Democrats Latch On To Defending Social Security

With Tea Party-backed candidates surging in Senate races across the country, Democrats are looking for a way to fight back. They may have found an opening, sticking up for Social Security. Some Tea Party candidates have suggested replacing the popular program with a private retirement system, at least for younger workers. Democrats hope to use that issue to paint their opponents as outside the mainstream.

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Some of this year's campaigns for Congress involve candidates who want to change Social Security. Some Tea Party candidates have suggested replacing the popular program with a private retirement system - at least for younger workers. Democrats suggest that means their opponents are extreme. NPR's Scott Horsley reports.

SCOTT HORSLEY: This year Social Security is paying out more money in benefits than it's collecting in payroll taxes. That trend will accelerate later in the decade, as more and more baby boomers retire.

Republican Senate candidate Joe Miller of Alaska told ABC Social Security is fine for today's seniors, but young people need a different option.

JOE MILLER: Ultimately we've got to transition out of the Social Security arrangement and go into more of a privatization. You know, and that's not that radical of an idea.

HORSLEY: Other Senate candidates backed by the Tea Party, including Sharron Angle in Nevada and Ken Buck in Colorado, have also endorsed private retirement accounts for younger workers, though all three caution existing benefits should be preserved for today's retirees.

Despite that qualifier, President Obama and other Democrats have seized on the Tea Party candidates' privatization comments in an effort to paint them as extremists whose vision of government cannot be trusted.

BARACK OBAMA: As long as I'm president, no one is going to take the retirement savings of a generation of Americans and hand it over to Wall Street.

(SOUNDBITE OF CHEERING AND APPLAUSE)

OBAMA: Not on my watch.

HORSLEY: Defending Social Security against Tea Party candidates has also become a staple of Democratic campaign ads, like this one in Colorado, directed at Republican candidate Ken Buck.1

(SOUNDBITE OF AD)

Unidentified Man: Buck wants to privatize Social Security. And he even questioned whether Social Security should exist at all.

ROBERT SHAPIRO: Democrats will try at every opportunity to go after Republicans where they're vulnerable. That may be one vulnerability.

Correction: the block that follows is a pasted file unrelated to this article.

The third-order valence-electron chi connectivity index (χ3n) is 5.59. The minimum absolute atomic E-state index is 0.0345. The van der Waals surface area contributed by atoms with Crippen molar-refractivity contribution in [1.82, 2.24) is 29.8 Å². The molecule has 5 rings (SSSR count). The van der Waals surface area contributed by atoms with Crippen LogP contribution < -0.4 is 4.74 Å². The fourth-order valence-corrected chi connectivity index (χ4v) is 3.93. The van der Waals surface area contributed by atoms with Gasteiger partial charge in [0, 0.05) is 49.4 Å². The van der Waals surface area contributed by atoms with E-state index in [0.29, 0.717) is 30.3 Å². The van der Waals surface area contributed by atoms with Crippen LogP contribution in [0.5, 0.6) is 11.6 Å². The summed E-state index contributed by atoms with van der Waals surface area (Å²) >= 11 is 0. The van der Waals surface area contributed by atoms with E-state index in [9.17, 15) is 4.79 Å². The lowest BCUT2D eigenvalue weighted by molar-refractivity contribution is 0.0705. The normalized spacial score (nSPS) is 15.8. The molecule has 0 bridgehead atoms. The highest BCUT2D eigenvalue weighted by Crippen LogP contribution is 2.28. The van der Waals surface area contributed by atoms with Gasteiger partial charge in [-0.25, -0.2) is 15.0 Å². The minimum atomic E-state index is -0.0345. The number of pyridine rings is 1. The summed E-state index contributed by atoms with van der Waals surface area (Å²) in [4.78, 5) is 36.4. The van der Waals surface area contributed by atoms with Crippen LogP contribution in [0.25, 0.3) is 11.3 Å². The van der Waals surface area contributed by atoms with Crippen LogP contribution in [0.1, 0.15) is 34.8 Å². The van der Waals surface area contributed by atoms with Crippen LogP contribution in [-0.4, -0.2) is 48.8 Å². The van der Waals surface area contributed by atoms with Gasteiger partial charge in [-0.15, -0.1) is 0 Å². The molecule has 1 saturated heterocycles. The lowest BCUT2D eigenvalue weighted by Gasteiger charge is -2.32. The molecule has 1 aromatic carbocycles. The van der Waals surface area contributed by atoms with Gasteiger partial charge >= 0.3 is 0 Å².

HORSLEY: Political scientist Robert Shapiro of Columbia University says if Republicans are vulnerable on this issue, it's because Social Security is very popular.

In a recent NBC-Wall Street Journal poll, more than two out of three people said they'd be less comfortable backing a candidate who wants to privatize it.

SHAPIRO: Social Security still has enormous support among all segments of the public.

HORSLEY: To be sure, the program does face a long-range financial gap, as benefits paid out surpass payroll taxes coming in. But on paper, at least, Social Security has enough money set aside to make up the difference for almost 30 years. Even when that's gone, there should still be enough tax money coming in to cover three-quarters of the benefits owed.

William Gale, who directs the Retirement Security Project at the Brookings Institution says compared to some of the government's other long-term challenges, closing the Social Security gap is relatively easy. It would require only modest adjustments in what the government collects or pays out, and the sooner we get started, the better.

WILLIAM GALE: The arithmetic of the problem is pretty simple. We either raise revenues devoted to Social Security or we reduce benefits that Social Security pays.

HORSLEY: But if the math is simple, the politics are not.

INSKEEP: Excuse me, Senator Simpson. Do you really think that Social Security beneficiaries are milking the system?

HORSLEY: Former Wyoming Senator Alan Simpson, who co-chairs a White House commission on the deficit, created a stir not long ago when he wrote that Social Security has become like a milk cow with 310 million tits.

When Simpson arrived for a commission meeting on Capitol Hill last week, he was met by a small herd of protestors, all dressed as milk cows.

DANIEL MARANS: My name is Daniel Marans. I'm dressed as a cow here to speak for the millions of hard-working Americans that are absolutely opposed to any benefit cuts to Social Security, including a raise in the retirement age.

HORSLEY: Just as some on the right are intent on phasing out Social Security, some on the left insist benefits must be preserved at any cost. Both sides seem to ignore the possibility of compromise and treat the debate - like Marans' cow costume - as black and white.

Scott Horsley, NPR news, Washington.

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